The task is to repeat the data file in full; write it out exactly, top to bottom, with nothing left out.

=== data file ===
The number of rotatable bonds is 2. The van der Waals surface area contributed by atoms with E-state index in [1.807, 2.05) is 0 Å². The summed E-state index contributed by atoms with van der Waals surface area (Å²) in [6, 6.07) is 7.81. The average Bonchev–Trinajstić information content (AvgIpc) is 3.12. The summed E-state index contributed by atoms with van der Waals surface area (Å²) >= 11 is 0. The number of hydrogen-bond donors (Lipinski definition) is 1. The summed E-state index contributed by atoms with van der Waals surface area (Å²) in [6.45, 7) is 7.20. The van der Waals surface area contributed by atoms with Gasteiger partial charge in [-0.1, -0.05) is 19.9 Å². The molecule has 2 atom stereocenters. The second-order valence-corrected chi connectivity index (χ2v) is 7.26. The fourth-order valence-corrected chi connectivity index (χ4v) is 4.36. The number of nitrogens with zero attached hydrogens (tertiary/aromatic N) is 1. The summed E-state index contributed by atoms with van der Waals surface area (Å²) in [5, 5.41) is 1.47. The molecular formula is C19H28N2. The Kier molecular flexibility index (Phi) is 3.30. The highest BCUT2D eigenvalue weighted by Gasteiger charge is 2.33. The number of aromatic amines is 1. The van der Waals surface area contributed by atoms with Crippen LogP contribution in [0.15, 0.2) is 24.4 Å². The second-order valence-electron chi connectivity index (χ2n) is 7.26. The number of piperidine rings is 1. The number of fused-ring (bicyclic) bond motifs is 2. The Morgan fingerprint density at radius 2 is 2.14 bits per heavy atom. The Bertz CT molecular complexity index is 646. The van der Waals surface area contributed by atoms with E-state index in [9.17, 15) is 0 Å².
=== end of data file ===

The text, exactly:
The number of rotatable bonds is 2. The van der Waals surface area contributed by atoms with E-state index in [1.807, 2.05) is 0 Å². The summed E-state index contributed by atoms with van der Waals surface area (Å²) in [6, 6.07) is 7.81. The average Bonchev–Trinajstić information content (AvgIpc) is 3.12. The summed E-state index contributed by atoms with van der Waals surface area (Å²) >= 11 is 0. The number of hydrogen-bond donors (Lipinski definition) is 1. The summed E-state index contributed by atoms with van der Waals surface area (Å²) in [6.45, 7) is 7.20. The van der Waals surface area contributed by atoms with Gasteiger partial charge in [-0.1, -0.05) is 19.9 Å². The molecule has 2 atom stereocenters. The second-order valence-corrected chi connectivity index (χ2v) is 7.26. The fourth-order valence-corrected chi connectivity index (χ4v) is 4.36. The number of nitrogens with zero attached hydrogens (tertiary/aromatic N) is 1. The summed E-state index contributed by atoms with van der Waals surface area (Å²) in [5, 5.41) is 1.47. The molecular formula is C19H28N2. The Kier molecular flexibility index (Phi) is 3.30. The highest BCUT2D eigenvalue weighted by Gasteiger charge is 2.33. The number of aromatic amines is 1. The van der Waals surface area contributed by atoms with Crippen LogP contribution in [0.15, 0.2) is 24.4 Å². The second-order valence-electron chi connectivity index (χ2n) is 7.26. The number of piperidine rings is 1. The number of fused-ring (bicyclic) bond motifs is 2. The Morgan fingerprint density at radius 2 is 2.14 bits per heavy atom. The Bertz CT molecular complexity index is 646. The van der Waals surface area contributed by atoms with E-state index in [9.17, 15) is 0 Å².